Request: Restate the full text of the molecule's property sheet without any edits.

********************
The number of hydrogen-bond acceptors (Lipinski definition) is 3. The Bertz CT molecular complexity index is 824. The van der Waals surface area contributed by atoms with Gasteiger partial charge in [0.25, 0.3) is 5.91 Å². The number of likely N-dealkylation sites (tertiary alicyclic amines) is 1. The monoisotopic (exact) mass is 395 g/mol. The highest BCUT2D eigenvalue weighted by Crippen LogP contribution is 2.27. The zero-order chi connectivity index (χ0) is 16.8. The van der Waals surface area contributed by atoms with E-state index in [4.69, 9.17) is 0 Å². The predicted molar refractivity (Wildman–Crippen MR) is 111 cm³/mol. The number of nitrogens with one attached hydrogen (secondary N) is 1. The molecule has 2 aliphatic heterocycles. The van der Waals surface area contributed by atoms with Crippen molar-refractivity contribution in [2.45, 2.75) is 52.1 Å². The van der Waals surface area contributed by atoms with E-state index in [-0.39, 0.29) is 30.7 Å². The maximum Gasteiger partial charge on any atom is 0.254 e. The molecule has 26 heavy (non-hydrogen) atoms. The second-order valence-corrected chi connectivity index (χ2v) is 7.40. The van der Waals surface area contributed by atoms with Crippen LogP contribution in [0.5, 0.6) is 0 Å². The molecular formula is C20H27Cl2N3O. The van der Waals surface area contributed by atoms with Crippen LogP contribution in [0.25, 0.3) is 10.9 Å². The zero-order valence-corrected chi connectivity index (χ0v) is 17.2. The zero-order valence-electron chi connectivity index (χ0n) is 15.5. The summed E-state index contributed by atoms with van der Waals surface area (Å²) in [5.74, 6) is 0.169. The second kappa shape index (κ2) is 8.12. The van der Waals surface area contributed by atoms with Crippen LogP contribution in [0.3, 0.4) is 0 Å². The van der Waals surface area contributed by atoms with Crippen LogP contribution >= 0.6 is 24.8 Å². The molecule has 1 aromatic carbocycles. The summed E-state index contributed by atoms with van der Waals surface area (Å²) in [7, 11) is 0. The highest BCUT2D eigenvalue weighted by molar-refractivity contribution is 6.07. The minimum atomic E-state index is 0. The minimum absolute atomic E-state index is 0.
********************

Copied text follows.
The number of hydrogen-bond acceptors (Lipinski definition) is 3. The Bertz CT molecular complexity index is 824. The van der Waals surface area contributed by atoms with Gasteiger partial charge in [0.25, 0.3) is 5.91 Å². The number of likely N-dealkylation sites (tertiary alicyclic amines) is 1. The monoisotopic (exact) mass is 395 g/mol. The highest BCUT2D eigenvalue weighted by Crippen LogP contribution is 2.27. The zero-order chi connectivity index (χ0) is 16.8. The van der Waals surface area contributed by atoms with E-state index in [4.69, 9.17) is 0 Å². The predicted molar refractivity (Wildman–Crippen MR) is 111 cm³/mol. The number of nitrogens with one attached hydrogen (secondary N) is 1. The molecule has 2 aliphatic heterocycles. The van der Waals surface area contributed by atoms with Crippen molar-refractivity contribution in [2.45, 2.75) is 52.1 Å². The van der Waals surface area contributed by atoms with E-state index in [-0.39, 0.29) is 30.7 Å². The maximum Gasteiger partial charge on any atom is 0.254 e. The molecule has 26 heavy (non-hydrogen) atoms. The second-order valence-corrected chi connectivity index (χ2v) is 7.40. The van der Waals surface area contributed by atoms with Crippen LogP contribution in [0.5, 0.6) is 0 Å². The molecular formula is C20H27Cl2N3O. The van der Waals surface area contributed by atoms with Crippen LogP contribution in [0.25, 0.3) is 10.9 Å². The zero-order valence-corrected chi connectivity index (χ0v) is 17.2. The zero-order valence-electron chi connectivity index (χ0n) is 15.5. The summed E-state index contributed by atoms with van der Waals surface area (Å²) in [5.74, 6) is 0.169. The second kappa shape index (κ2) is 8.12. The van der Waals surface area contributed by atoms with Crippen LogP contribution in [0.3, 0.4) is 0 Å². The van der Waals surface area contributed by atoms with Crippen LogP contribution >= 0.6 is 24.8 Å². The molecule has 1 aromatic carbocycles. The summed E-state index contributed by atoms with van der Waals surface area (Å²) in [7, 11) is 0. The highest BCUT2D eigenvalue weighted by molar-refractivity contribution is 6.07. The minimum atomic E-state index is 0. The minimum absolute atomic E-state index is 0.